Early Repolarization Syndrome


Early repolarization (ER) was first described in 1936 by Shipley and Hallaran when they performed four-lead electrocardiograms (ECGs) on 200 healthy 20 to 35-year-old individuals and noticed an elevated ST segment in lead II in 25% of males and 16% of females.1 In 1938, Tomaszewski described this variant in a man who died from hypothermia.2 The term "early repolarization" was coined by Grant in 1951 in his study on spatial vector electrocardiography.3 In 1953, Osborn described the J wave,which also became known as Osborn wave in hypothermic dogs.4 The Osborn wave can be seen in both cardiac and non-cardiac disorders including neural/brain injury, increased vagal tone, hypercalcemia, and hypothermia.5

ER has historically been considered a normal variant, but it is becoming more evident through numerous case controls and population based studies that it is associated with an increased incidence of arrhythmic sudden cardiac arrest. Its link to malignant potential was suggested in 1984, when Otto et al. discussed idiopathic ventricular fibrillation (VF) that occurred in the sleep of three young Southeast Asian males with J waves and no structural heart disease.6 Among patients with a history of idiopathic VF, Haïssaguerre et al. found an increased prevalence of ER in 2008.7


Multiple cohort studies have estimated that the prevalence of ER occurs in up to 13% of the general population.8-12 Over 75% of ER occurs in men who also have a higher degree of J point elevation.12 This is thought to be related to an increase in outward potassium current in men caused by higher levels of testosterone, which also increases the J wave.13-14 Men also represent 75% of ER malignant cases.7,12 J point elevation is found more frequently among patients with idiopathic VF than among healthy subjects.10 The frequency of J point elevation among young athletes was higher than among healthy adults but lower than among patients with idiopathic VF.11 African Americans also tend to have the ER pattern more often, but the arrhythmic risk in this population is uncertain.15 In a case-control study, subjects with idiopathic VF have higher prevalence of ER (31%) than healthy control subjects (5%).7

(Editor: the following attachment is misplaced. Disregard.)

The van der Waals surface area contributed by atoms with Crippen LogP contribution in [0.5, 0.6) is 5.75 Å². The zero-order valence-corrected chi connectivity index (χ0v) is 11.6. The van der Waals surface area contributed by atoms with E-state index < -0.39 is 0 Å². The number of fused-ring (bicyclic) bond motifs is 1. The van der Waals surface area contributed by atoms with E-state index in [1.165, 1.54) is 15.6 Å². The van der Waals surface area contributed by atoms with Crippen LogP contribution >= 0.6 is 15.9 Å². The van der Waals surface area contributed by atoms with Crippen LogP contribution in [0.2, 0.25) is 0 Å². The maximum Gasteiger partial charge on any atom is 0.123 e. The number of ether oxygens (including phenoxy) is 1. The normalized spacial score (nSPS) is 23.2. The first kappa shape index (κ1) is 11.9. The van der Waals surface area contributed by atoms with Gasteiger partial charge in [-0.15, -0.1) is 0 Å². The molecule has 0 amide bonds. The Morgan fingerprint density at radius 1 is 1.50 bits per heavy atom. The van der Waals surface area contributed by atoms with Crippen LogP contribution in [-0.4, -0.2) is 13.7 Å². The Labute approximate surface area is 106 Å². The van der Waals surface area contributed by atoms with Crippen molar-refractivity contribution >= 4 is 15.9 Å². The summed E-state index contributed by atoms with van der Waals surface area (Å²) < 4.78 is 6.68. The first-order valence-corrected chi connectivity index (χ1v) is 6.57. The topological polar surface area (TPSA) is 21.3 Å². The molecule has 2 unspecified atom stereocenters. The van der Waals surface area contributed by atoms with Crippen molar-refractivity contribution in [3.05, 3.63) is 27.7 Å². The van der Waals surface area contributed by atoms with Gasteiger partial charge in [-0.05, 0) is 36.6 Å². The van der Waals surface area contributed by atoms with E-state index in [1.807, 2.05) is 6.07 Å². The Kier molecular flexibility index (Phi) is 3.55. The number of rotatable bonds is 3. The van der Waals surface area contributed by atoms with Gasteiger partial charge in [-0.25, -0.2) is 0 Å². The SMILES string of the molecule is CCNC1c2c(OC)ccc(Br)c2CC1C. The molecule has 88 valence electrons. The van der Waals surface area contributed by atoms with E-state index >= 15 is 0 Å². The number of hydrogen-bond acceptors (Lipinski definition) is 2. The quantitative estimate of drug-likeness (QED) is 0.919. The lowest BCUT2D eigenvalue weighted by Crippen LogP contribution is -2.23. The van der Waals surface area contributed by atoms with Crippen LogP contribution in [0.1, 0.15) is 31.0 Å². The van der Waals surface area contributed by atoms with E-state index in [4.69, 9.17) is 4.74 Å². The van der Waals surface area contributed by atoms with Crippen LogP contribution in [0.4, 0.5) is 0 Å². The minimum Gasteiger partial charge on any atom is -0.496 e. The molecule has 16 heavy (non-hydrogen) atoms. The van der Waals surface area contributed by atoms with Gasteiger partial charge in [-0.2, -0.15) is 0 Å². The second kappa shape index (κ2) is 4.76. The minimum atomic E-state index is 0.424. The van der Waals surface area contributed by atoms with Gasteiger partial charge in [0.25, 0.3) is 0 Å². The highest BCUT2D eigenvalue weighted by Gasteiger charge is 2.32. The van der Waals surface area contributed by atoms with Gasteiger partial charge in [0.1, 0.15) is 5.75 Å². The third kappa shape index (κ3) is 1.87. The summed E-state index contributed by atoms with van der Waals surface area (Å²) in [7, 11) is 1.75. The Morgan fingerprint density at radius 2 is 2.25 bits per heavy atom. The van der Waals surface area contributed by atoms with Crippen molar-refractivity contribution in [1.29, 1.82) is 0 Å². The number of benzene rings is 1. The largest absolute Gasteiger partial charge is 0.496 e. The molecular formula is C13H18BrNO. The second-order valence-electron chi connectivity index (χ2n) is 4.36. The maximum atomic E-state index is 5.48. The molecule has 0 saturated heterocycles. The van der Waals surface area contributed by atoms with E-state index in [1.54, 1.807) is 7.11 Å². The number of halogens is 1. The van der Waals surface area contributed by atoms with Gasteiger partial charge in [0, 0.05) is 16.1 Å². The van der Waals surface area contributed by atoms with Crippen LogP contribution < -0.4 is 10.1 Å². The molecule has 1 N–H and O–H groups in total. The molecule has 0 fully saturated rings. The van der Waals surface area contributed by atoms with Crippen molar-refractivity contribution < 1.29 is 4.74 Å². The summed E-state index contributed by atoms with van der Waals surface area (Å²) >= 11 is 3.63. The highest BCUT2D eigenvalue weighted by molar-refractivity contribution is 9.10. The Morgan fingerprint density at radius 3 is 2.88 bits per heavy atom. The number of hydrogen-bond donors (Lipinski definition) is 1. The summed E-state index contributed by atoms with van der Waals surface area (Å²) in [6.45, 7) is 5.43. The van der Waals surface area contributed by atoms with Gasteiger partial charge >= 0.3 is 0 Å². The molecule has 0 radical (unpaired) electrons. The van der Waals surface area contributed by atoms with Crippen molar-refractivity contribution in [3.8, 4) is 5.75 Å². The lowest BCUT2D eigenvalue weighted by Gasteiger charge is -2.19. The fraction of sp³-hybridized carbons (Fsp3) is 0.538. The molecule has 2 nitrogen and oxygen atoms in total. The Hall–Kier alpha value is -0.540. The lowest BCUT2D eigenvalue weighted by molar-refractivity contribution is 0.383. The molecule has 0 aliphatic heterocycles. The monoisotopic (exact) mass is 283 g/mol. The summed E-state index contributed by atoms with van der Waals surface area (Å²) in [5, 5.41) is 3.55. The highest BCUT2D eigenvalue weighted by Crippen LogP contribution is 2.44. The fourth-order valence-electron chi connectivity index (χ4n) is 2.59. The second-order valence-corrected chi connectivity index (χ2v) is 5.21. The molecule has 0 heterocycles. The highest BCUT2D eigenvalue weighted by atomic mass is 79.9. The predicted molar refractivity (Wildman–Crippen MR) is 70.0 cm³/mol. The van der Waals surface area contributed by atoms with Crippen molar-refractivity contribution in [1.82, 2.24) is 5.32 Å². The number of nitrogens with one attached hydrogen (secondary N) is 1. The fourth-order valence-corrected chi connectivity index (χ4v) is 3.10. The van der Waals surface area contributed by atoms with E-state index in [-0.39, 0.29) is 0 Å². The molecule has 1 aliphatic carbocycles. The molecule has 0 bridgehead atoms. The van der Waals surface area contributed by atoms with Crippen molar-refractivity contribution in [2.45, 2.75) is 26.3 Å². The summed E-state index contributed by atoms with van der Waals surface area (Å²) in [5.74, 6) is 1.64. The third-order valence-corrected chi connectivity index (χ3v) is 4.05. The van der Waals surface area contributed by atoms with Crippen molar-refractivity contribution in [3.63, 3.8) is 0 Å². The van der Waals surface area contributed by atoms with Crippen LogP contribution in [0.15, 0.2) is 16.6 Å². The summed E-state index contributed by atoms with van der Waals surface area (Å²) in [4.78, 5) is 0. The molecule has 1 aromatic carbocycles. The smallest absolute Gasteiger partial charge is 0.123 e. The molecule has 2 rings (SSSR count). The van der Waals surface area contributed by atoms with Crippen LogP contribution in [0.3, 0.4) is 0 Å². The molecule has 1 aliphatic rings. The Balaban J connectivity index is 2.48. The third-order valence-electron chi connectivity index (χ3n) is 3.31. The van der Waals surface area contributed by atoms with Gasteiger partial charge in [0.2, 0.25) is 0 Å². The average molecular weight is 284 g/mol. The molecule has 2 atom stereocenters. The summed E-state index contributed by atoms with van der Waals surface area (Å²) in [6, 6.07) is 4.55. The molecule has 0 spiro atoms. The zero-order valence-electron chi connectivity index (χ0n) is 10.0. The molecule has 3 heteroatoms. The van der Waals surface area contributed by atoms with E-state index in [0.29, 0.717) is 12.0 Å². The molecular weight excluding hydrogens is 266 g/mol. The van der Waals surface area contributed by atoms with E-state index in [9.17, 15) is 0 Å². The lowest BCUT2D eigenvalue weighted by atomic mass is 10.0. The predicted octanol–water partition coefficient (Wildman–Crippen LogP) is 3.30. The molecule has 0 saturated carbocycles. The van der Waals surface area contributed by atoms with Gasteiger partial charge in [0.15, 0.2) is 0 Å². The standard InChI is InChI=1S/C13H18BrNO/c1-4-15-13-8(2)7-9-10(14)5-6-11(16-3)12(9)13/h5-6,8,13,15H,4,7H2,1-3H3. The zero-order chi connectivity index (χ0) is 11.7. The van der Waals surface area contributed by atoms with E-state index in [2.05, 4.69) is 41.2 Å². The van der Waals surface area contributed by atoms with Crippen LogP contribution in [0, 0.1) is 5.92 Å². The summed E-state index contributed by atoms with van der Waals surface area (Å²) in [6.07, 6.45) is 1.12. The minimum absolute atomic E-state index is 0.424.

While ER is relatively prevalent in the general population, the incidence of idiopathic VF is low. The arrhythmic events usually occur at higher age (>55 years). In asymptomatic individuals before age of 45 years, the risk of sudden cardiac death (SCD) is three per 100,000 and the SCD risk is 11 per 100,000 with J waves and 30 per 100,000 with horizontal ST segment elevation. In a meta-analysis by Wu et al., the estimated absolute risk for arrhythmic death in patients with ER was 70 per 100,000.16

Molecular Basis and Genetics